In 2002, as part of the Great Conversations in Music filmed for the Library of Congress, Eugene Istomin interviewed Mstislav Rostropovich. The topics covered were the reciprocal influences of Russian and American music, the globalization of music, the birth of his vocation as a conductor, the essential quality of a conductor and his relationships with Prokofiev and Shostakovich.
Here are the most significant passages from Rostropovich’s answers.
“I am very proud that Russia had such an influence on American musical life, especially after the Revolution, when many Russian musicians came to America and trained so many young American talents. I called Aaron Copland my American daddy, and my American brother was Leonard Bernstein. Not only was Bernstein a great musician, but he was a great friend. He gave me the cufflinks that Koussevitsky had given him. Koussevitsky meant so much to me!
My father was a cellist, my mother a pianist. I was born in Baku and was always immersed in music. In the summer vacations, my father played in orchestras that gave outdoor concerts and I could attend all the rehearsals, sitting inside the orchestra. My first dream was to be a conductor. But when I was eight years old, my father said to me: ‘Slava, you must study the cello. Then you may become a conductor, but first you have to make a career as a performer, it’s safer. And then it will help you in your work as a conductor.’ So I had to keep my dream to myself. I did not feel that I had a special talent for conducting, but I wanted to deal with the limitless orchestra repertoire, to ‘touch’ all this music, to participate in it. I made my debut as a conductor in 1960, with the Tchaikovsky Third Suite and the Prokofiev Fifth Symphony. My experience as a cellist did serve me well, as I have played under the direction of most of the great conductors of our time. One day, I asked Erich Leinsdorf: ‘How should I give the first beat of the Shostakovich Fifth Symphony?’ He replied: ‘Slava, how do you start the first phrase of Dvorak’s Cello Concerto?’ So I showed it to him. He said to me: ‘It’s the same thing, it’s the same gesture!’.
Today all the cultures are mixing together in only one world culture. A hundred years ago in Russia, people lived in their villages and the circle of life did not exceed fifty miles, a day on horseback! Today, with the Concorde, I arrive in New York two hours before the time I left! As a joke, I ask Galina: ‘If I die in Paris, hurry up and put me in a coffin and send me to America by Concord, so I’ll have time to say goodbye to my American friends!’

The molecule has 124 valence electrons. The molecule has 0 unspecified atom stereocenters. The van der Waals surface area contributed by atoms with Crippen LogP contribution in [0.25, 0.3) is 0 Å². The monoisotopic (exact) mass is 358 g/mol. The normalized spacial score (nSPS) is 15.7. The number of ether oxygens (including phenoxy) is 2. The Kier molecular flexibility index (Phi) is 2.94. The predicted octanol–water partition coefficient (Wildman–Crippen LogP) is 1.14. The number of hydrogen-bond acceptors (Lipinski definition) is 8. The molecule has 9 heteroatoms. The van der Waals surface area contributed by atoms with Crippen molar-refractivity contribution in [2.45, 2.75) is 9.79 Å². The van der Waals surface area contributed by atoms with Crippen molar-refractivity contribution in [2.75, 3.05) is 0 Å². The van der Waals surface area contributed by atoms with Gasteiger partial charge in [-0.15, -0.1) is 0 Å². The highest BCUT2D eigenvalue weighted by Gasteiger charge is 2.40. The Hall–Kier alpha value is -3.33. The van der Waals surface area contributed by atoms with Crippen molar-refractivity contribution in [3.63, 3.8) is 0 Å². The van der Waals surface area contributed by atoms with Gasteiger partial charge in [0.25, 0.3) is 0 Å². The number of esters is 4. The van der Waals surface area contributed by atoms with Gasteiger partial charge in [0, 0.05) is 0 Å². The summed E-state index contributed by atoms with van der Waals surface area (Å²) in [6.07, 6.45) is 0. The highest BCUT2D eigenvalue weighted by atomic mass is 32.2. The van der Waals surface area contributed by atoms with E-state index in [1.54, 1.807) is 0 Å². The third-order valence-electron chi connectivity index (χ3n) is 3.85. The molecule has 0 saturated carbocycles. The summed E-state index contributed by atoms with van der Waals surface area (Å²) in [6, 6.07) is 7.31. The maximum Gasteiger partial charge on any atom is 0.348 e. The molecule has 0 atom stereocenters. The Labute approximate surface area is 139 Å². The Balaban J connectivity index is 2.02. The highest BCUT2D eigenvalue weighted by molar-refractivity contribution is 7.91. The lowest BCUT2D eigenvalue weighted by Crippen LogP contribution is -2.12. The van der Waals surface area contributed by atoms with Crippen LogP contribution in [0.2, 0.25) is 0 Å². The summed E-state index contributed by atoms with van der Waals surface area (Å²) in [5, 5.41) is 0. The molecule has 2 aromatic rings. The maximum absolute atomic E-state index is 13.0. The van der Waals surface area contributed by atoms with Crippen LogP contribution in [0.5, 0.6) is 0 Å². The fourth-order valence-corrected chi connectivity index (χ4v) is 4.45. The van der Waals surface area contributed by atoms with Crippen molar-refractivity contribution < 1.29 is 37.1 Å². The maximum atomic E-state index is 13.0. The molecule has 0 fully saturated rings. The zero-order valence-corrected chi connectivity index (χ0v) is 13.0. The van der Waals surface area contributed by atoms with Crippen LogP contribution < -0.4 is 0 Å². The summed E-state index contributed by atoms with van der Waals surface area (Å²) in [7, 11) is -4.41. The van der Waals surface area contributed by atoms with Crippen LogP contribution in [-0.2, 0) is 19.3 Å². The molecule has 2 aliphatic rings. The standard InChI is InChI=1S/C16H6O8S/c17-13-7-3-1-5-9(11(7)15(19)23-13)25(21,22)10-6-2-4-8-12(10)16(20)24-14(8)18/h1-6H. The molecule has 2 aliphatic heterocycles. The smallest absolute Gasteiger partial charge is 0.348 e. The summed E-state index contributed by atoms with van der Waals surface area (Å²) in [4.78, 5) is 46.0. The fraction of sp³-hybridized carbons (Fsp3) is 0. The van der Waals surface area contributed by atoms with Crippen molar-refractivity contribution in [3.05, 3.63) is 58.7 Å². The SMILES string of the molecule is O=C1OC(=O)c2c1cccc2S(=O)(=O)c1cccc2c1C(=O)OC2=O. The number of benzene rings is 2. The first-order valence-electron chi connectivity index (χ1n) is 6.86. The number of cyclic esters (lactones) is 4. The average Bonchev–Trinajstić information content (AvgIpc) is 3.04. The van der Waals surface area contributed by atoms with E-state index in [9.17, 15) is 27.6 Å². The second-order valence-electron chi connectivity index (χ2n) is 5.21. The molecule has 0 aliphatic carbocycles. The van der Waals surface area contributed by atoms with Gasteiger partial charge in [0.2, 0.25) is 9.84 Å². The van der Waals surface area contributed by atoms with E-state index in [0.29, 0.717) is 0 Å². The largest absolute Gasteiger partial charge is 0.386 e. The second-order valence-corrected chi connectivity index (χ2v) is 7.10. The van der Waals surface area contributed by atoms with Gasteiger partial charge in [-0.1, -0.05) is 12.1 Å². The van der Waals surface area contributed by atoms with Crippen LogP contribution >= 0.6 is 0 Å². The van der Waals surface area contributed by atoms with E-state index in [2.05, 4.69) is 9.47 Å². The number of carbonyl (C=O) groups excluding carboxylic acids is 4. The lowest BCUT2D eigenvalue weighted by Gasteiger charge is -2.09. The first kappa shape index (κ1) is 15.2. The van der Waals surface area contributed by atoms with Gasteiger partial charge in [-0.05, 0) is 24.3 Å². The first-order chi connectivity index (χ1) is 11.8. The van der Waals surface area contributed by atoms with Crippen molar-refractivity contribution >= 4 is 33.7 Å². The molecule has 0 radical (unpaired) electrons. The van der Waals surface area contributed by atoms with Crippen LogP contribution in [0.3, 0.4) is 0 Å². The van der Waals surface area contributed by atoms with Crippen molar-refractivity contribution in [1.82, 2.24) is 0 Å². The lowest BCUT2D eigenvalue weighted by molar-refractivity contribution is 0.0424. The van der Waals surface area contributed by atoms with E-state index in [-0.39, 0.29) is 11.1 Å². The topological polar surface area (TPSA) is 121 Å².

In 1947, when I entered my first international competition in Prague, I saw cellists from all over the world and they played very differently, instrumentally and musically, each in line with their national school! Now, of course, we have unified cello schools, piano schools, everything. The world is like a big condominium, we are all neighbors.
Why did Prokofiev make the mistake of coming back to the Soviet Union? I spent five summers in a row in Prokofiev’s dacha, from early spring to late autumn. One day, I came to see him in his dacha and he told me: ‘I have no money for breakfast!’ So I asked him very directly: ‘Why did you make the mistake of coming back?’ And he replied: ‘It’s not a mistake, I am a composer, and it’s crucial for me to create in my own country.’ It is so difficult to understand genius.
I met Shostakovich in 1943, when I entered his class. We became great friends – we drank vodka together, made jokes. Of course I knew that he was a genius, but it was only when he died that I really understood the greatness of his genius. I also realized that if he had been happy in his life, if there hadn’t been so many horrible campaigns against him, maybe he wouldn’t have composed such deep, tragic music, and he wouldn’t have been such a great composer. It is these kinds of battles that build the greatness of a genius. There are many such examples in all the arts.
“What is a genius conductor? It’s someone who doesn’t just lead instrumentalists, but musicians. A genius conductor does not need to make any gesture to communicate the emotion of the music to be performed. For example, for the second movement of the Tchaikovsky Fifth Symphony, I give a very unclear sign. It’s just the green light for telling the musicians that they can start when they like, but together- and it works! It’s miraculous, there’s a kind of intuitive interaction between the musicians, and the pianissimo that emerges is miraculous.”
This conversation can be downloaded on the Library of Congress website: www.loc.gov/item/ihas.200031109
Mtislav Rostropovich conducts the Pathétique Symphony at the Bolshoi Theatre in 1993 for the 100th anniversary of Tchailovsky’s death, with the Russian National Orchestra..